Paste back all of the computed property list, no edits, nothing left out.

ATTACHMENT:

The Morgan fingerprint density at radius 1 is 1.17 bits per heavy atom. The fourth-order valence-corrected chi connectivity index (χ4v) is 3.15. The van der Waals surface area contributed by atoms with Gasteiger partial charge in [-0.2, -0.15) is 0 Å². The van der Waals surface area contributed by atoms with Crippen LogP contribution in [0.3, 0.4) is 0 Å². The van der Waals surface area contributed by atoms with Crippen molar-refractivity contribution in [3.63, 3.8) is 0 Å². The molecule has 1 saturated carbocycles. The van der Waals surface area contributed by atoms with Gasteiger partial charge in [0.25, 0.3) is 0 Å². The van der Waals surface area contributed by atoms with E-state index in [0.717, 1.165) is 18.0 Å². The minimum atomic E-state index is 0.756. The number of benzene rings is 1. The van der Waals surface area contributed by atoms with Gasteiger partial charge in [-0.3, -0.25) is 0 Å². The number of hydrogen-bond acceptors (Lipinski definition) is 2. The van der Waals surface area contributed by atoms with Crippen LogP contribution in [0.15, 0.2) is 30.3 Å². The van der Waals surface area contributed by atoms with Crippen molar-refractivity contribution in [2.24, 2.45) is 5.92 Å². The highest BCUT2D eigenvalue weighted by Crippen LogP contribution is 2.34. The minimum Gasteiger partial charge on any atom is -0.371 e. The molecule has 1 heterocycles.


The Morgan fingerprint density at radius 1 is 1.17 bits per heavy atom. The fourth-order valence-corrected chi connectivity index (χ4v) is 3.15. The van der Waals surface area contributed by atoms with Gasteiger partial charge in [-0.2, -0.15) is 0 Å². The van der Waals surface area contributed by atoms with Crippen LogP contribution in [0.3, 0.4) is 0 Å². The van der Waals surface area contributed by atoms with Crippen molar-refractivity contribution in [3.63, 3.8) is 0 Å². The molecule has 1 saturated carbocycles. The van der Waals surface area contributed by atoms with Gasteiger partial charge in [0.25, 0.3) is 0 Å². The van der Waals surface area contributed by atoms with E-state index in [0.717, 1.165) is 18.0 Å². The minimum atomic E-state index is 0.756. The number of benzene rings is 1. The van der Waals surface area contributed by atoms with Gasteiger partial charge in [-0.3, -0.25) is 0 Å². The number of hydrogen-bond acceptors (Lipinski definition) is 2. The van der Waals surface area contributed by atoms with Crippen LogP contribution in [0.15, 0.2) is 30.3 Å². The van der Waals surface area contributed by atoms with Crippen molar-refractivity contribution in [2.24, 2.45) is 5.92 Å². The highest BCUT2D eigenvalue weighted by Crippen LogP contribution is 2.34. The minimum Gasteiger partial charge on any atom is -0.371 e. The molecule has 1 heterocycles.